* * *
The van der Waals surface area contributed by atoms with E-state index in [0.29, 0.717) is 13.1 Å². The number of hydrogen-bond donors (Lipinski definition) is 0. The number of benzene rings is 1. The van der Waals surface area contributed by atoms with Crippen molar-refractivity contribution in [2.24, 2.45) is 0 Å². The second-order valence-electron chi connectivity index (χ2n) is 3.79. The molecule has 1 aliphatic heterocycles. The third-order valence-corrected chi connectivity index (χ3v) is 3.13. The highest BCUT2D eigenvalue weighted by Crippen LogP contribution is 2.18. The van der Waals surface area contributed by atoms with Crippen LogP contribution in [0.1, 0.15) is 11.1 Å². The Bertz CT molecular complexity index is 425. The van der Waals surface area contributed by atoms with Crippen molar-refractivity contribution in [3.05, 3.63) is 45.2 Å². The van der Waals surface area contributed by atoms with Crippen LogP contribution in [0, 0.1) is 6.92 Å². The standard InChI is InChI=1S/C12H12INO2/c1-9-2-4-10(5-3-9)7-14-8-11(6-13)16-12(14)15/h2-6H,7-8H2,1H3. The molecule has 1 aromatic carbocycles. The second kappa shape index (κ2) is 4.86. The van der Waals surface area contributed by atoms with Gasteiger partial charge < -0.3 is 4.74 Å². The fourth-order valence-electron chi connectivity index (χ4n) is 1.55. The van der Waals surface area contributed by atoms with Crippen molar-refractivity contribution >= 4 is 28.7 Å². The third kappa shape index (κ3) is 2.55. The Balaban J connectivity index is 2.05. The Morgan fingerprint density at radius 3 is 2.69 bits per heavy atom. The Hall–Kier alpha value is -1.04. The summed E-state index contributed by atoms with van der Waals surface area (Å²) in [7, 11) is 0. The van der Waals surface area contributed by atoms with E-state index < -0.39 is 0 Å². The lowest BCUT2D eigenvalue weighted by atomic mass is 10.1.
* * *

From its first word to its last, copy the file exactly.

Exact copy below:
The van der Waals surface area contributed by atoms with E-state index in [0.29, 0.717) is 13.1 Å². The number of hydrogen-bond donors (Lipinski definition) is 0. The number of benzene rings is 1. The van der Waals surface area contributed by atoms with Crippen molar-refractivity contribution in [2.24, 2.45) is 0 Å². The second-order valence-electron chi connectivity index (χ2n) is 3.79. The molecule has 1 aliphatic heterocycles. The third-order valence-corrected chi connectivity index (χ3v) is 3.13. The highest BCUT2D eigenvalue weighted by Crippen LogP contribution is 2.18. The van der Waals surface area contributed by atoms with Crippen LogP contribution in [0.1, 0.15) is 11.1 Å². The Bertz CT molecular complexity index is 425. The van der Waals surface area contributed by atoms with Crippen molar-refractivity contribution in [3.05, 3.63) is 45.2 Å². The van der Waals surface area contributed by atoms with Crippen LogP contribution in [0, 0.1) is 6.92 Å². The standard InChI is InChI=1S/C12H12INO2/c1-9-2-4-10(5-3-9)7-14-8-11(6-13)16-12(14)15/h2-6H,7-8H2,1H3. The molecule has 1 aromatic carbocycles. The second kappa shape index (κ2) is 4.86. The van der Waals surface area contributed by atoms with Gasteiger partial charge < -0.3 is 4.74 Å². The fourth-order valence-electron chi connectivity index (χ4n) is 1.55. The van der Waals surface area contributed by atoms with Crippen molar-refractivity contribution >= 4 is 28.7 Å². The third kappa shape index (κ3) is 2.55. The Balaban J connectivity index is 2.05. The Morgan fingerprint density at radius 3 is 2.69 bits per heavy atom. The Hall–Kier alpha value is -1.04. The summed E-state index contributed by atoms with van der Waals surface area (Å²) in [7, 11) is 0. The van der Waals surface area contributed by atoms with E-state index < -0.39 is 0 Å². The lowest BCUT2D eigenvalue weighted by atomic mass is 10.1.